Speaking up wins again

I'm not a person who's afraid of confrontation.  I speak up.  I consider this a good quality.  Sure, sometimes it gets me into trouble, and sometimes I say too much, but overall I believe that speaking up is the only way to live.  Don't bottle that shit up, man.  EATS YOU ALIVE.

So last week when I was at the mall, I spoke up.

Baby Fraggle and I were in the Hallmark card shop. We were walking in, between two big rows of greeting cards.  (Well, I was walking.  Fraggle was happily riding in her stroller.) There was an old couple ahead of me, in their 70s, and there was another mom leaving the store, also with a stroller.

That's when shit got real, y'all.

The crazy old couple wasn't looking at me, they were watching Other Mom.  Other Mom was walking out, while I was walking in.

Crazies, not seeing me, started to back up to let Other Mom go by.  (They didn't have to do that.  Other Mom had plenty of room, as you can see from my very adept drawing.)

As Crazies started to back up, so did I, giving them room.  Crazy Man almost bumped into me.  I smiled.  But this wasn't good enough for Crazy Lady.

Crazy Lady: "Watch out, husband!" And then, under her breath, "These women - have to bring CARS into stores with them."

Umm, pardon me?  These women?  Cars?

No.  We are regular women, just like you.  And these are baby strollers.  You know, to safely and lovingly transport the tiny humans that we grew inside our bodies who are yet incapable of walking on their own.  What if you had a wheelchair or a walker, Sunshine?

So of course, in my speak up style, I said:

"Pardon me?"

*No response.*

"Hello?  Did you say something?"

*No response.  Starts to walk away. Ignores me completely.*

"Excuse me ma'am, I'm talking to you..."

By this time, Crazy Lady had walked around the other side of the aisle. I obviously continued to attempt to engage her in conversation, leaning on my tiptoes, looking over top of the giant shelf of cards.

"I think you said something.  Care to repeat it?"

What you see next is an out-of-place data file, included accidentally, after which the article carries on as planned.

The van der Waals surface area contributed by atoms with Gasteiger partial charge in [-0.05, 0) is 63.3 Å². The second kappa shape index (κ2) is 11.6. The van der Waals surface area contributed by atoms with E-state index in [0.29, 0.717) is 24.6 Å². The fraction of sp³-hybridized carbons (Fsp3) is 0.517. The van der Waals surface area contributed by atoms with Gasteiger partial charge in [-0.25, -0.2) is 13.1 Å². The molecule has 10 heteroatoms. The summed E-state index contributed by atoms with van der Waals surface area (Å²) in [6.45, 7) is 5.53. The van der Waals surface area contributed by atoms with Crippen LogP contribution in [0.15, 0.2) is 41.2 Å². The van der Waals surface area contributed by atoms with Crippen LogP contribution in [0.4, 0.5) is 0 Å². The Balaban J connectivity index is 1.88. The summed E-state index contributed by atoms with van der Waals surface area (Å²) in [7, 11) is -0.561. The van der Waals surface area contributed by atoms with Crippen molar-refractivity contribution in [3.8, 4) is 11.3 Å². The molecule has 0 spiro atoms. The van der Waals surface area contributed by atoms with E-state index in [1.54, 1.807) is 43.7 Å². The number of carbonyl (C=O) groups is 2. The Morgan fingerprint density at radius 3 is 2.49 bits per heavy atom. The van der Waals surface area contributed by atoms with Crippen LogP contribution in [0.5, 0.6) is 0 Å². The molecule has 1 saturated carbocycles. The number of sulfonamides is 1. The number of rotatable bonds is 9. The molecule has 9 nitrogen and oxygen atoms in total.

*Looks past me like I'm a ghost.*

"Yeah.  That's what I thought."

Saturday, 7 September 2013

Dear Fraggle - Volume 2

Hello again my dear.  I wrote to you a few weeks ago, and here I am again because I have some new thoughts I want to share.

You will be nine weeks old this Monday.  NINE WEEKS.  I don't have a friggin clue how that happened, but here we are.

The first couple weeks with you were an impossible gong show.  The following four were pretty good - life abounded with small victories and I regained a small semblance of sanity.  You learned so many neat things...

You grabbed stuff - like really reached out and GRABBED it - and then you pulled.   Hard.

You started standing.  Ok, not standing, per se, but extending your legs and pushing off while we held you up.  Your little head and neck got so strong.  Hubby and I predict that you won't really crawl, rather you'll start walking around holding onto our fingers.  Mark our words.

And the piéce de la resistance:  SMILES.  You, my sweet little koalacorn, learned to smile.  You do it all the time.  You grin when you wake up and I lean over your bed.  You grin when I change your diaper in the front window sill.  You grin. At me. And then I melt.

Then the six-week mark hit.  One day I was saying to people "Nah, she never really cries..." And all of a sudden, well, you cried.  It's like you just learned how and you simply had to show off your new skill.  Huh. What a novel idea Mom.  If I cry you'll notice me?  COOL.

And so it went, you crying (and probably spurtishly growing) for 10 days straight.  Hubby and I thought we'd go crazy.  I mean, you were still cute as all-get-out, but holy hell girlie.

Here's the good part though.  After your 6 week vampire conversion, you were the sweetest little angel.  Your dad and I were over the moon having our lovely little darling back again.

For three days.  Three days you were a perfect little doll.  By the fourth day you made a pretty big life decision. No more naps, you said to me one day, and then you cried and cried and cried all the livelong day.

Now.  Here is some advice for you my sweet:

When you are old like me, you will adore, nay, RELISH, any single solitary chance to NAP.  You may nap on a bench in the sun during your lunch break.  You may nap at your desk in the afternoon, with your hand on your mouse so your colleagues think you're working.  You may nap at a friend's house.  You may nap on the bus.  You may nap on a couch, on a pool floatie, on a lawn chair at Home Depot.